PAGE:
When the beauty neared, the cuttlefish shot out its two long feeding tentacles, grasped and paralyzed the fish with venom, and drew it back toward its beak.

The pastor watched as the cuttlefish ate and then settled down in the sand to sleep. He had read that cuttlefish, cephalopods, had evolved distinct from humans and other vertebrates over two hundred million years ago. 

Though the fact was doctrinally suspect, he pondered the age of the cuttlefish, how ancient its three-hearted being, how primordial its mind — distributed throughout its body so that even the tips of the legs were sentient.

The pastor watched for hours as the cuttlefish slept alone in the aquarium. 

Then the cuttlefish opened its strange godlike eyes, and the pastor knew that it was looking in all directions simultaneously, surveying him and the entire world. And he heard another voice, this time deep and sonorous, asking him questions. 

Where wast thou when I laid the foundations of the earth? Hast thou walked the floor of the ocean? Or hast thou dived in search of the depth?

The cuttlefish began to change the colors of its body, darkish waves moving from its head to its tail in a hypnotizing pattern, and the pastor gazed at it and became convinced that the voice he heard was coming from the cuttlefish.

It did not sound like Julie Andrews. It sounded like a voice from the well of the earth’s beginning.  

The voice of the cuttlefish continued to question the pastor, and he did not believe that even Google could answer. 

At last, he removed his collar. Then he removed his dark suit, and his underwear, and naked he brought a stepladder to the side of the aquarium.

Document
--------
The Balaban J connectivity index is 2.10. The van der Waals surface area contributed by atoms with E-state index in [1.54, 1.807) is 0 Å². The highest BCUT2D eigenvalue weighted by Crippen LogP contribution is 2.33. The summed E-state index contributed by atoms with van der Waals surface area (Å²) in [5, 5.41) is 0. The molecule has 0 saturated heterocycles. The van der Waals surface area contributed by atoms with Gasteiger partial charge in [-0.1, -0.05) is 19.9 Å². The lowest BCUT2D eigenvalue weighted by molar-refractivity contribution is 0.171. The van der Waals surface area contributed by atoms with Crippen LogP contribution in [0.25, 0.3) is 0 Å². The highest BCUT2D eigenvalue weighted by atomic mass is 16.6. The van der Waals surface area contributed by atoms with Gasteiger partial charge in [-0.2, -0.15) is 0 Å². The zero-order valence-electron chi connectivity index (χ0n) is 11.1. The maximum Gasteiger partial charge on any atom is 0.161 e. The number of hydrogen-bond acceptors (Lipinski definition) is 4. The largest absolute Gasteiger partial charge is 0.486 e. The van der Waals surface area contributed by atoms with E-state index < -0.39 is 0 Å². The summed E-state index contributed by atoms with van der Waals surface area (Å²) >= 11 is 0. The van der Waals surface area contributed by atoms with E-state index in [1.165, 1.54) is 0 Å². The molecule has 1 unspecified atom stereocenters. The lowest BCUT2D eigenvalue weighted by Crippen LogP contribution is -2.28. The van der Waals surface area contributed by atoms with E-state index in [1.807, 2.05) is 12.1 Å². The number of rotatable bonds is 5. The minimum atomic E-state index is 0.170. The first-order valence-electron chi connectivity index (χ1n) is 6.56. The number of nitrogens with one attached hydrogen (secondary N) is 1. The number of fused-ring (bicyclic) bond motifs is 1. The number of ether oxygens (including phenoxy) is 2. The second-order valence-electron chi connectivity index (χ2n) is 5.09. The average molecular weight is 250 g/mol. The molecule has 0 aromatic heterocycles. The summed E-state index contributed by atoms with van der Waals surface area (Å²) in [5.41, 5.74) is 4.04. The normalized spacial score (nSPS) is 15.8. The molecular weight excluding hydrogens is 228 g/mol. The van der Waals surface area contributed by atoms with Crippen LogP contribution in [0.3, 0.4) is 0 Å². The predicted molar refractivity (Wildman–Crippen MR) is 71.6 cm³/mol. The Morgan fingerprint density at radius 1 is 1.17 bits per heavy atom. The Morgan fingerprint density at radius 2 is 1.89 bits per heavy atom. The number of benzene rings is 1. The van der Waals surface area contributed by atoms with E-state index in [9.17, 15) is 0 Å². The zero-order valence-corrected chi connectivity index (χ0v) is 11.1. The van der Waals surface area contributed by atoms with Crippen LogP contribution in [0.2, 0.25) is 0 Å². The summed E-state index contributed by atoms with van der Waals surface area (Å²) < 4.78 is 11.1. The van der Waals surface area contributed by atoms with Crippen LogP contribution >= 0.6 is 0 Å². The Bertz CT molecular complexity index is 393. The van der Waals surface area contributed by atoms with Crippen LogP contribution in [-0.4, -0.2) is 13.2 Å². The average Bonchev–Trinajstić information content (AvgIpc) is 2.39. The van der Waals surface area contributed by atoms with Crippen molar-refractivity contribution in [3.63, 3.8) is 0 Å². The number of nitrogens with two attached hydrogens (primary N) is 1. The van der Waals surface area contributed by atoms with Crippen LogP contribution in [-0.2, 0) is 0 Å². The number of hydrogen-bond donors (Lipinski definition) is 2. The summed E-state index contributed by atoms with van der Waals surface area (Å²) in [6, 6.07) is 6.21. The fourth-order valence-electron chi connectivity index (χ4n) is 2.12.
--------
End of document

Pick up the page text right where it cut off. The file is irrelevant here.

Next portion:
He climbed the ladder, and entered the water and lowered himself to the sand, and sat underwater before the cuttlefish that still sent patterns of light and dark rippling down its body.  

The cuttlefish regarded the man before it, and also regarded the world the man had come from. 

Then it fanned its body out to swim to the surface and used its long tentacles to pull itself over the edge of the aquarium and onto the stepladder. 

It put on the suitcoat, poked its tentacles through the arms of the coat, though it let the pants lie, as the cuttlefish had eight legs, not only two. 

The white collar was difficult, as the cuttlefish did not have a neck, but it managed to wedge the collar between the lapels of the suitcoat and its skin.

The cuttlefish looked simultaneously back at the naked man in the tank and forward at the front door. 

It shot out a tentacle, fastened onto the door with its suckers, and pulled it open.  

The cuttlefish walked out. It had been waiting millennia upon millennia for this. Now it was time at last to set things back in order. 

Lawrence Coates is the author of five books, most recently a novella, Camp Olvido. His work has been recognized with the Donald Barthelme Prize in Short Prose, the Miami University Press Novella Prize, and a National Endowment for the Arts Fellowship in Fiction. He currently teaches creative writing at Bowling Green State University.

%d bloggers like this: